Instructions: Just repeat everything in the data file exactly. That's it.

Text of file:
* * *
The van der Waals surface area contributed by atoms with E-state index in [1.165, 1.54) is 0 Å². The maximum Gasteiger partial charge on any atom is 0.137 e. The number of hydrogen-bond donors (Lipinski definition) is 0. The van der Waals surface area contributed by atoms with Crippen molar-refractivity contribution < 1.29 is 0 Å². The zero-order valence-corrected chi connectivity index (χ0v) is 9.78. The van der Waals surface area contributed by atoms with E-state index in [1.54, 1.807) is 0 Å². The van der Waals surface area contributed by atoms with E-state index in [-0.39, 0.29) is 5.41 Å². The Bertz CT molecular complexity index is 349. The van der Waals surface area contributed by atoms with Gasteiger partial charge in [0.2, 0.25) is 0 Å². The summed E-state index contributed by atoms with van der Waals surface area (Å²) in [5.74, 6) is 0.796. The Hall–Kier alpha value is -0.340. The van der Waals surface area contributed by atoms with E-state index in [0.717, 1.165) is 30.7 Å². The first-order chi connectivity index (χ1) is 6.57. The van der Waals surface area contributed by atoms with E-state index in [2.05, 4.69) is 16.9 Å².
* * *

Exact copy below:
The van der Waals surface area contributed by atoms with E-state index in [1.165, 1.54) is 0 Å². The maximum Gasteiger partial charge on any atom is 0.137 e. The number of hydrogen-bond donors (Lipinski definition) is 0. The van der Waals surface area contributed by atoms with Crippen molar-refractivity contribution < 1.29 is 0 Å². The zero-order valence-corrected chi connectivity index (χ0v) is 9.78. The van der Waals surface area contributed by atoms with E-state index in [1.54, 1.807) is 0 Å². The van der Waals surface area contributed by atoms with E-state index in [-0.39, 0.29) is 5.41 Å². The Bertz CT molecular complexity index is 349. The van der Waals surface area contributed by atoms with Gasteiger partial charge in [0.2, 0.25) is 0 Å². The summed E-state index contributed by atoms with van der Waals surface area (Å²) in [5.74, 6) is 0.796. The Hall–Kier alpha value is -0.340. The van der Waals surface area contributed by atoms with E-state index in [0.717, 1.165) is 30.7 Å². The first-order chi connectivity index (χ1) is 6.57. The van der Waals surface area contributed by atoms with E-state index in [2.05, 4.69) is 16.9 Å².